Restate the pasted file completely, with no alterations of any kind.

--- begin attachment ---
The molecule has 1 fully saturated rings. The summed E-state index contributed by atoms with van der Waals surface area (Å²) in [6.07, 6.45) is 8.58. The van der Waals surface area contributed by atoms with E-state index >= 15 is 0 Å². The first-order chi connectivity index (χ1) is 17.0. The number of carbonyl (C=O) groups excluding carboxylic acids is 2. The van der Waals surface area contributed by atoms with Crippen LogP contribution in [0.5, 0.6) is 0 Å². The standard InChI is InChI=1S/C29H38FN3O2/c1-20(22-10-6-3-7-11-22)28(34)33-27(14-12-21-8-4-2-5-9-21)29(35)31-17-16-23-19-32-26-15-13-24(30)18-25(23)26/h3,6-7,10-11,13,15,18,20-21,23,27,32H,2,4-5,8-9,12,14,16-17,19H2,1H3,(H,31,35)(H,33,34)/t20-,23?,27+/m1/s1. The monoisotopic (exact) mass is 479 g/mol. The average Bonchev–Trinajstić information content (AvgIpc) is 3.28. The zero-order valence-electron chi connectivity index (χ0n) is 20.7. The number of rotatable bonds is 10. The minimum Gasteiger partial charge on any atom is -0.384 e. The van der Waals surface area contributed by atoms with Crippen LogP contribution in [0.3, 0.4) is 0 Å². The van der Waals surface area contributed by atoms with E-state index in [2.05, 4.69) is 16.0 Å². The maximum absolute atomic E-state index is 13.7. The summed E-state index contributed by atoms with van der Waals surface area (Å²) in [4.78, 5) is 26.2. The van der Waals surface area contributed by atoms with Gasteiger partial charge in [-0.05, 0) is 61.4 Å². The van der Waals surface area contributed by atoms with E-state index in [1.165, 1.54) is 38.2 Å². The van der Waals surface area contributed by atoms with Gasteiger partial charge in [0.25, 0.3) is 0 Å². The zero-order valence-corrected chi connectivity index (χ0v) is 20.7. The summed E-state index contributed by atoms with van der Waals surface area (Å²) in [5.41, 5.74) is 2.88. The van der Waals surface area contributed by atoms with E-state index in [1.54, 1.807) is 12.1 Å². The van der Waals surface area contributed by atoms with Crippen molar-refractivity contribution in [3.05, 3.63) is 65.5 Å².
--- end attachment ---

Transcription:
The molecule has 1 fully saturated rings. The summed E-state index contributed by atoms with van der Waals surface area (Å²) in [6.07, 6.45) is 8.58. The van der Waals surface area contributed by atoms with E-state index >= 15 is 0 Å². The first-order chi connectivity index (χ1) is 17.0. The number of carbonyl (C=O) groups excluding carboxylic acids is 2. The van der Waals surface area contributed by atoms with Crippen LogP contribution in [0.5, 0.6) is 0 Å². The standard InChI is InChI=1S/C29H38FN3O2/c1-20(22-10-6-3-7-11-22)28(34)33-27(14-12-21-8-4-2-5-9-21)29(35)31-17-16-23-19-32-26-15-13-24(30)18-25(23)26/h3,6-7,10-11,13,15,18,20-21,23,27,32H,2,4-5,8-9,12,14,16-17,19H2,1H3,(H,31,35)(H,33,34)/t20-,23?,27+/m1/s1. The monoisotopic (exact) mass is 479 g/mol. The average Bonchev–Trinajstić information content (AvgIpc) is 3.28. The zero-order valence-electron chi connectivity index (χ0n) is 20.7. The number of rotatable bonds is 10. The minimum Gasteiger partial charge on any atom is -0.384 e. The van der Waals surface area contributed by atoms with Crippen LogP contribution in [0.3, 0.4) is 0 Å². The van der Waals surface area contributed by atoms with E-state index in [2.05, 4.69) is 16.0 Å². The maximum absolute atomic E-state index is 13.7. The summed E-state index contributed by atoms with van der Waals surface area (Å²) in [4.78, 5) is 26.2. The van der Waals surface area contributed by atoms with Gasteiger partial charge in [-0.05, 0) is 61.4 Å². The van der Waals surface area contributed by atoms with E-state index in [1.165, 1.54) is 38.2 Å². The van der Waals surface area contributed by atoms with Gasteiger partial charge in [0.25, 0.3) is 0 Å². The zero-order valence-corrected chi connectivity index (χ0v) is 20.7. The summed E-state index contributed by atoms with van der Waals surface area (Å²) in [5.41, 5.74) is 2.88. The van der Waals surface area contributed by atoms with E-state index in [1.54, 1.807) is 12.1 Å². The van der Waals surface area contributed by atoms with Crippen molar-refractivity contribution in [3.05, 3.63) is 65.5 Å².